I have to say that I was stunned by the revelation this week in the New York Times that former Secretary of State Hillary Clinton didn’t have a US State Department email address, but was instead, using her private account to conduct diplomacy. Having worked in the US financial system, I know that every banker—particularly those that give financial advice—uses secure, archived email to record their interaction with clients—to mutual benefit. There’s a lot at stake in those communications, and keeping them archived and encrypted is the best way to preserve and protect one version of the truth.
When—as apparently Mrs. Clinton has done—someone decides for themselves which communications are relevant to the job and which aren’t, you’re introducing both a clear conflict of interest and most important, doubt about the full truth.
Organizations I’ve worked with in regulated industries have clear polices backed up by compliance training, auditing and technology that ensure the rules are followed. If that’s not occurring the US Department of State, who conducts some of the most important confidential conversations imaginable, how secure is our diplomacy? Just imagine the kinds of conversations going on now as Secretary Kerry negotiates a nuclear power deal with Iran?
What’s also particularly disturbing is that (presumably) hundreds of people who received email from her knew she was using a personal email address. The fact that red flags were not raised day one on the job for her shows a troubling lack of empowerment among the state department team. Are they willing to speak the truth to power?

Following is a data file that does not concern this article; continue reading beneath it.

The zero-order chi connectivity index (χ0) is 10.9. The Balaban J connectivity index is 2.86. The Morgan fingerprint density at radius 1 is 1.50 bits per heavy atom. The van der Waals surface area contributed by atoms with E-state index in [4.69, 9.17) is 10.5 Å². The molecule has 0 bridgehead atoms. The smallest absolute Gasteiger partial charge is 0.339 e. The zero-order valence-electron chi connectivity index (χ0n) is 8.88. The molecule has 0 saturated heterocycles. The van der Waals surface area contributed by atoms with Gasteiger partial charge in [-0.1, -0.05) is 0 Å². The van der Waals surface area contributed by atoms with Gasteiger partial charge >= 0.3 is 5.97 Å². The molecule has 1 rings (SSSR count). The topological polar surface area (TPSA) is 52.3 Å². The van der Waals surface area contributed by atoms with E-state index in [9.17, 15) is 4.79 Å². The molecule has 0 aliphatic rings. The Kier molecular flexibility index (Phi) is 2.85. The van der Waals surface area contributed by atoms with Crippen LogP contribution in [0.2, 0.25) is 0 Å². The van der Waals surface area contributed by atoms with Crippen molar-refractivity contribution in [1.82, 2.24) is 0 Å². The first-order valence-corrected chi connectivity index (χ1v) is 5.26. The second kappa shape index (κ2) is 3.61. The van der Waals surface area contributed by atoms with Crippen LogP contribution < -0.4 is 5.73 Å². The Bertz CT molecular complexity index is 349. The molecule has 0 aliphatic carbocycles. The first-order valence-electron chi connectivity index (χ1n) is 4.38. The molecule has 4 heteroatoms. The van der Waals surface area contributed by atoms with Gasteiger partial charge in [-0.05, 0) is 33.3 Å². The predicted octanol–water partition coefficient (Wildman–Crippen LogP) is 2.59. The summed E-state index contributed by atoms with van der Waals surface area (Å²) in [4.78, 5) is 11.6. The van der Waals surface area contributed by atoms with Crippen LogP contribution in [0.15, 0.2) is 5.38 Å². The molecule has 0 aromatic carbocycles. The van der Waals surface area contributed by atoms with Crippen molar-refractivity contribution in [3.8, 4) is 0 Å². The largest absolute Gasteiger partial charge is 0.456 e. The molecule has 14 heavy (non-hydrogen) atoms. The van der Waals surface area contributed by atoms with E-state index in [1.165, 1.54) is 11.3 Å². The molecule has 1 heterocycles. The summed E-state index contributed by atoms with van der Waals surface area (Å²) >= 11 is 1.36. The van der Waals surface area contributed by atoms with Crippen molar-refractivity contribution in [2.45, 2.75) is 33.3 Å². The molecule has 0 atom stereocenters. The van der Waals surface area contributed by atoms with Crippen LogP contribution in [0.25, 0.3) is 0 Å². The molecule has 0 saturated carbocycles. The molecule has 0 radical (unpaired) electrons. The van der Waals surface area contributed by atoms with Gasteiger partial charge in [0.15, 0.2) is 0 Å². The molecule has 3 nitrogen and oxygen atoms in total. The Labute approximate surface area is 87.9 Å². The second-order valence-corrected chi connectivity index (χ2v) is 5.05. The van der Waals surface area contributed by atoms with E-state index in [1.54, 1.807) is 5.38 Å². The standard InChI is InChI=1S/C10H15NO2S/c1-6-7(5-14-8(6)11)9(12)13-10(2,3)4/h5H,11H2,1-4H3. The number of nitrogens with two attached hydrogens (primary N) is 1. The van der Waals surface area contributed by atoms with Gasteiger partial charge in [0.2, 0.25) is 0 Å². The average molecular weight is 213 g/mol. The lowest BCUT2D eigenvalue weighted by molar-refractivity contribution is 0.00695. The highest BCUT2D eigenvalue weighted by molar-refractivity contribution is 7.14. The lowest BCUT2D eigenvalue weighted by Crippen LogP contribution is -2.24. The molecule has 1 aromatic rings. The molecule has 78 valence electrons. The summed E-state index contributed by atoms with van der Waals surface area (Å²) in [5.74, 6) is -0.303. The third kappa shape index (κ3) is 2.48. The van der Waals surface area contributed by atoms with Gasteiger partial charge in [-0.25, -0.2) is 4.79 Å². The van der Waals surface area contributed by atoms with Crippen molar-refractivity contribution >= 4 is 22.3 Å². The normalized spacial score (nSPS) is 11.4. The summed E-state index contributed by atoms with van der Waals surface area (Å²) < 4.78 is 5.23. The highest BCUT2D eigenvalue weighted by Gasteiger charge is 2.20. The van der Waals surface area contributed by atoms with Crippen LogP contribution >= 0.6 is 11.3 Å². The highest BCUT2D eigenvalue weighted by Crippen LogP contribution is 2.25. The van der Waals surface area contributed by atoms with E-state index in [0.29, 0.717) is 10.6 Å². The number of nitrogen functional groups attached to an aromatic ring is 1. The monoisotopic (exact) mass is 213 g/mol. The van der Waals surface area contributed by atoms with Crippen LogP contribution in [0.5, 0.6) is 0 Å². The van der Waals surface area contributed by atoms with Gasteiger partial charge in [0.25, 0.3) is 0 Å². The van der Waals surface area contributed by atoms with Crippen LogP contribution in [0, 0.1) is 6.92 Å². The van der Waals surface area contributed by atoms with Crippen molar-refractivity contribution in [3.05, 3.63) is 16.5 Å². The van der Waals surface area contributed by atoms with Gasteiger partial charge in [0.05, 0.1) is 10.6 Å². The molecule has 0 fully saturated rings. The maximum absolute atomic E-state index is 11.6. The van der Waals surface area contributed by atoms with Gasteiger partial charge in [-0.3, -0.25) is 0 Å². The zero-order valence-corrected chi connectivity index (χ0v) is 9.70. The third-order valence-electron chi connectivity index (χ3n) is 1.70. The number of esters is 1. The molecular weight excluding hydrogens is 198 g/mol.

To summarize, from a governance perspective, what went wrong based on our “4P Model: People, Policy Process and Practice”
- People. She wasn’t challenged by State Department staff to follow the rules. Is an organization that follows hierarchy to that degree capable of having the kind of open dialog about US policy required to make good decisions?
- Policy. According to the New York Times article, policy is in place for government officials to use only official email accounts for government business. The policy simply wasn’t followed.
- Process. Here, the US State Department apparently didn’t have internal audit processes in place to ensure that policy was followed. Or perhaps they do, but it’s enforced selectively? Either scenario is troubling.
- Practice. Lots of failures here.
- First, the internal audit team failed. If the average State Department staff were not able to question her use of personal email, certainly an internal audit team should be empowered to do so. What other rules are routinely ignored that are designed to protect confidentiality and national security?
- Second, this type of personal communications tool use should have been discovered through security software and firewalls—particularly those that track email and the exchange of digital information within the State Department.
- Third, what training is in place to ensure policy is understood and followed? Even the CEO’s of the largest banks in the country take annual compliance courses to ensure they’re aware of the rules.
Perhaps it’s time that a full information security audit is due at the US State Department.
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